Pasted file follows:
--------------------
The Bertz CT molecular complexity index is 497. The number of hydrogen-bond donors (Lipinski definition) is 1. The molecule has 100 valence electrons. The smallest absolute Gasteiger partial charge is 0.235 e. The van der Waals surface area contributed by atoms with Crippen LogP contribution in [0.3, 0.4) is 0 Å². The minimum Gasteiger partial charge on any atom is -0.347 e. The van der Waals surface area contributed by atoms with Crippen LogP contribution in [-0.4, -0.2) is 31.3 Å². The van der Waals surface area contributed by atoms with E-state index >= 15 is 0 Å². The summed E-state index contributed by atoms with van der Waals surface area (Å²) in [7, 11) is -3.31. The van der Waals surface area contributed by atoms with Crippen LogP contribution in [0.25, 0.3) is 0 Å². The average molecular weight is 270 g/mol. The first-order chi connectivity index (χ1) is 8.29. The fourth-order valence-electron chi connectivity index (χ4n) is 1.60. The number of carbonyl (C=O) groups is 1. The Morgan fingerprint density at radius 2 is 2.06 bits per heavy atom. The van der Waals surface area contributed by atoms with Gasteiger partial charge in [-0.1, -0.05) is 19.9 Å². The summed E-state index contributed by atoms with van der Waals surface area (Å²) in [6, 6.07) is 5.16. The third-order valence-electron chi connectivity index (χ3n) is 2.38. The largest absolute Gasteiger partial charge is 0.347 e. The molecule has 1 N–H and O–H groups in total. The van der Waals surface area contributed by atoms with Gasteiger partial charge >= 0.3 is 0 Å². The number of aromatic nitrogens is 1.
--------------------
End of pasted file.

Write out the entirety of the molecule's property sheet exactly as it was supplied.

The Bertz CT molecular complexity index is 497. The number of hydrogen-bond donors (Lipinski definition) is 1. The molecule has 100 valence electrons. The smallest absolute Gasteiger partial charge is 0.235 e. The van der Waals surface area contributed by atoms with Crippen LogP contribution in [0.3, 0.4) is 0 Å². The minimum Gasteiger partial charge on any atom is -0.347 e. The van der Waals surface area contributed by atoms with Crippen LogP contribution in [-0.4, -0.2) is 31.3 Å². The van der Waals surface area contributed by atoms with E-state index >= 15 is 0 Å². The summed E-state index contributed by atoms with van der Waals surface area (Å²) in [7, 11) is -3.31. The van der Waals surface area contributed by atoms with Crippen LogP contribution in [0.25, 0.3) is 0 Å². The average molecular weight is 270 g/mol. The first-order chi connectivity index (χ1) is 8.29. The fourth-order valence-electron chi connectivity index (χ4n) is 1.60. The number of carbonyl (C=O) groups is 1. The Morgan fingerprint density at radius 2 is 2.06 bits per heavy atom. The van der Waals surface area contributed by atoms with Gasteiger partial charge in [-0.1, -0.05) is 19.9 Å². The summed E-state index contributed by atoms with van der Waals surface area (Å²) in [6, 6.07) is 5.16. The third-order valence-electron chi connectivity index (χ3n) is 2.38. The largest absolute Gasteiger partial charge is 0.347 e. The molecule has 1 N–H and O–H groups in total. The van der Waals surface area contributed by atoms with Gasteiger partial charge >= 0.3 is 0 Å². The number of aromatic nitrogens is 1.